The Brazilian central bank’s 50 basis point reduction in its benchmark Selic interest rate on Wednesday night, taking it to a record low of 8.5 per cent, could hardly have been more widely anticipated by economists.
In a unanimous vote, the bank’s monetary policy committee cited the limitations to the upward trajectory of inflation domestically and the disinflationary winds sweeping in from a weak global economy.
Moody’s Latin America director Alfredo Coutiño, had this to say:
After today’s decision, monetary conditions have fallen below neutrality, since the nominal policy rate is lower than the neutral 9 per cent. If economic activity remains weak and advances slowly, monetary conditions will need to be pushed further into expansionary territory in coming months. Lower interest rates will restore the currency competitiveness and will help the national industry to quit recession.
The question now is how much further can rates fall from here? The answer is another 75 basis points, according to Bank of America Merrill Lynch. The bank’s Brazil economist, David Beker, had this to say in a report released earlier this month:
Following the changes in savings accounts, we revised our Selic terminal rate to 7.75 per cent from 9 per cent. We expect the central bank to deliver two consecutive cuts of 50bp in May and July, and one last cut of 25bp in August.
This opens the question of whether the cut in rates is cyclical or structural; that is, will these cuts have to be at least partially reverted later on? To answer this question we use our model of neutral real rates.
In October 2010, we concluded that neutral real rates in Brazil were 5.4 per cent, under normal global rates of growth and a potential GDP growth of 5 per cent for Brazil. We also estimated that neutral rates dropped almost linearly with global growth in Brazil’s case; that is, for each percentage point of lower global growth, neutral real rates drop by 1 per cent in Brazil.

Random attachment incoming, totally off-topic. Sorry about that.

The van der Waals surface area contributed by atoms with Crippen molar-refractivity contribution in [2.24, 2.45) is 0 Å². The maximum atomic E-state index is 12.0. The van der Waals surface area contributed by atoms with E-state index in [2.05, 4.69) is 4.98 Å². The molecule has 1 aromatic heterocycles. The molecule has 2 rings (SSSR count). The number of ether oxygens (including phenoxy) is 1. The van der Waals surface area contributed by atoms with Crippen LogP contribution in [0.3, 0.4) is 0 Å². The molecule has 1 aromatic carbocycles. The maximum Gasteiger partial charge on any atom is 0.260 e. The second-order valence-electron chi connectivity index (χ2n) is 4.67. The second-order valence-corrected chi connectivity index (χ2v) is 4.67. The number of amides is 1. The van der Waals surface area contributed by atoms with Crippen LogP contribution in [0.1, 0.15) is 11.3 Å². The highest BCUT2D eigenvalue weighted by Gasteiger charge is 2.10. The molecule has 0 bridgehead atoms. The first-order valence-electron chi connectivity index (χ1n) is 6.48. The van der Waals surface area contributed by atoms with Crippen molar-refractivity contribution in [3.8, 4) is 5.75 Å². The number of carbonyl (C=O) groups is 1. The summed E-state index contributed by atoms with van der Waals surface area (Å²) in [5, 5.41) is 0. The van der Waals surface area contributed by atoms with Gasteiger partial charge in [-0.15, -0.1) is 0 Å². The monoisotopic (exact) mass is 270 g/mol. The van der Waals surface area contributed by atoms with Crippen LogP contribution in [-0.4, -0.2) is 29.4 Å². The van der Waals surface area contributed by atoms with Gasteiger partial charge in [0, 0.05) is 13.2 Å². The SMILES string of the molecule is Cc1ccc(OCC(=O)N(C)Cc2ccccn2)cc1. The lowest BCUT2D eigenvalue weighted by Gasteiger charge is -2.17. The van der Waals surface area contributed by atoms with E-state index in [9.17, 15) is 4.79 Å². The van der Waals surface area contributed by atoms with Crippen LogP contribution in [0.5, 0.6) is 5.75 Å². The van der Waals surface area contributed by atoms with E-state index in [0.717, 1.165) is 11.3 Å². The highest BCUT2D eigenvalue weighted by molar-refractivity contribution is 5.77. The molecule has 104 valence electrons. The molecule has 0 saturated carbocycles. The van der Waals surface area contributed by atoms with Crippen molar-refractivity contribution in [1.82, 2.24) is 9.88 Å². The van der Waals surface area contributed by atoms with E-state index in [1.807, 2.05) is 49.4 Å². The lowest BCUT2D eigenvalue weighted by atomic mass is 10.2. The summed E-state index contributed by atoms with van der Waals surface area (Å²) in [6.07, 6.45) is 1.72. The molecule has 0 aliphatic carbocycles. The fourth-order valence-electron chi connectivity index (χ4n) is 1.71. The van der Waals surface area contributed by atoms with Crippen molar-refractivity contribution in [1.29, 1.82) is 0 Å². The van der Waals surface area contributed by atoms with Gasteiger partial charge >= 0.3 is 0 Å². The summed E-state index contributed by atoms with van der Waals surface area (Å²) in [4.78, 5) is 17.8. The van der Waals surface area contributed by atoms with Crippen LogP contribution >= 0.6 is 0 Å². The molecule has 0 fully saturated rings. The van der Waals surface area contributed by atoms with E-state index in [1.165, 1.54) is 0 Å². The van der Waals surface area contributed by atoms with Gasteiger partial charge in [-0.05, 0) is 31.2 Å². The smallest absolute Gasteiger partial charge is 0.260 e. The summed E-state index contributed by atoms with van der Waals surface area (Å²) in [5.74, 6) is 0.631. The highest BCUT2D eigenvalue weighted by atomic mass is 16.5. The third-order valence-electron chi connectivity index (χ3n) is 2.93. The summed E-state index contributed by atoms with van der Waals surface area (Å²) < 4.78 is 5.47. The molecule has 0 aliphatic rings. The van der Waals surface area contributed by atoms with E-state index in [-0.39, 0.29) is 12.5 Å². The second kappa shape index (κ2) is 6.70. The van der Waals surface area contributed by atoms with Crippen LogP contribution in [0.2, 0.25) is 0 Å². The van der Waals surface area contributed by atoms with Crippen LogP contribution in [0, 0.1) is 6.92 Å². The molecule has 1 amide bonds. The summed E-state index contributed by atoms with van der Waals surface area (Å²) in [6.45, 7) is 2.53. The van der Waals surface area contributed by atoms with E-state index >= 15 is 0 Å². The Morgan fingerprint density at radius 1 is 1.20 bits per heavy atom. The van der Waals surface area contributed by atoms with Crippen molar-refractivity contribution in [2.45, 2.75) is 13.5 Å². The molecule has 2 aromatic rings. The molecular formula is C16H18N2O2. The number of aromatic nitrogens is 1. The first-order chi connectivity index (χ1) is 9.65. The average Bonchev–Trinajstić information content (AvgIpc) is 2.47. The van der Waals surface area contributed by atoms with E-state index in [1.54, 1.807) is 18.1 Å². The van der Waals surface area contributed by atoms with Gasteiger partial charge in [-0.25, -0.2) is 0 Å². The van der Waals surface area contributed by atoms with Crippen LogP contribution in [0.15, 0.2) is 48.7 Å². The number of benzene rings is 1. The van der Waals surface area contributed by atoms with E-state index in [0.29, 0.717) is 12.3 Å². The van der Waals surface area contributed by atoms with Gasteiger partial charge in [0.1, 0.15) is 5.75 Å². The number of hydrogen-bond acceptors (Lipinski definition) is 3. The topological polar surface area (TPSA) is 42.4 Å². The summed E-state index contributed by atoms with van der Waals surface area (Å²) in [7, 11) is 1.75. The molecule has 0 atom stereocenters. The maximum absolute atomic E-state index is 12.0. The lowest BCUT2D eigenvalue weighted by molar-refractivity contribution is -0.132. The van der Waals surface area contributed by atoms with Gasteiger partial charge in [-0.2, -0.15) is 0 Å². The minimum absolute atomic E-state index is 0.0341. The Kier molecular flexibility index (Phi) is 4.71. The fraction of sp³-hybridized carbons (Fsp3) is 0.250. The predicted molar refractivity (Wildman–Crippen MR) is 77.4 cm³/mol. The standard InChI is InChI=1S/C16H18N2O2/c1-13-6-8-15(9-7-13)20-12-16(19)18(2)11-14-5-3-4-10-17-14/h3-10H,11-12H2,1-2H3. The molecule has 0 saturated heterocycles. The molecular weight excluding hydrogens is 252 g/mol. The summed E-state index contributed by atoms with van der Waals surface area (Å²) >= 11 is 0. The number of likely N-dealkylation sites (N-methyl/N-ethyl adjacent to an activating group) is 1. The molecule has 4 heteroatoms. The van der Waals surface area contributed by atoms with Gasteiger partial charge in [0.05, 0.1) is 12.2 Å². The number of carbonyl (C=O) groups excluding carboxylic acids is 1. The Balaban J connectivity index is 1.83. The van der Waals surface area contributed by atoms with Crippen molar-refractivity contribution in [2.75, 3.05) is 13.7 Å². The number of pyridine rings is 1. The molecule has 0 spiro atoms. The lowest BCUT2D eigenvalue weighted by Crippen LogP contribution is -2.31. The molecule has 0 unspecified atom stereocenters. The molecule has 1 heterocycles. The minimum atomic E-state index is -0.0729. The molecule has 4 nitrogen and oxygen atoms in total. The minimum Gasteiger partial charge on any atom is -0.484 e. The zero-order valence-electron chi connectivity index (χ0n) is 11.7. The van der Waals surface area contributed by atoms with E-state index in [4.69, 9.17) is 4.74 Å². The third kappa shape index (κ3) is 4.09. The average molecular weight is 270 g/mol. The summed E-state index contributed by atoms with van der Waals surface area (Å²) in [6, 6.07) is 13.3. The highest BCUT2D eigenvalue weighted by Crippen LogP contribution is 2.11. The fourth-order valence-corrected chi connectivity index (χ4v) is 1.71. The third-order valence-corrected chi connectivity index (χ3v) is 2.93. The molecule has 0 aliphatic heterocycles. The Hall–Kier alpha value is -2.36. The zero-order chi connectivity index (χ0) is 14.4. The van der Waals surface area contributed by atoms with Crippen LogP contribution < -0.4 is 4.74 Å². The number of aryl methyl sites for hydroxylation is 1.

Our forecasts for global growth are about 3.6 per cent for 2012 and 2013, or about 100bp lower than pre-2008 crisis levels. We also now estimate that in the next few years potential GDP growth has slowed down to about 3.8 per cent in Brazil. This implies a neutral real rate of 2.6 per cent and a nominal neutral rate of 7.8 per cent, using the consensus inflation forecast of 5.25 per cent for 2013. This means that our Selic forecast implies taking policy rates to neutral levels, which is at least what is needed if the output gap is really negative as our analysis suggests.
Given our expectation of higher inflation in the second half and 2013, we expect the central bank to hike rates in our central scenario. We expect three hikes of 50bp in the second half of next year, bringing rates to 9.25 per cent.
So the answer is that Brazil’s President Dilma Rousseff, a staunch champion of lowering Brazil’s interest rates, will see her wish granted for the next year or so. But if Brazil begins to begins to grow again at above its “potential” rate of 4.5-5 per cent, then expect the return of double digit rates.
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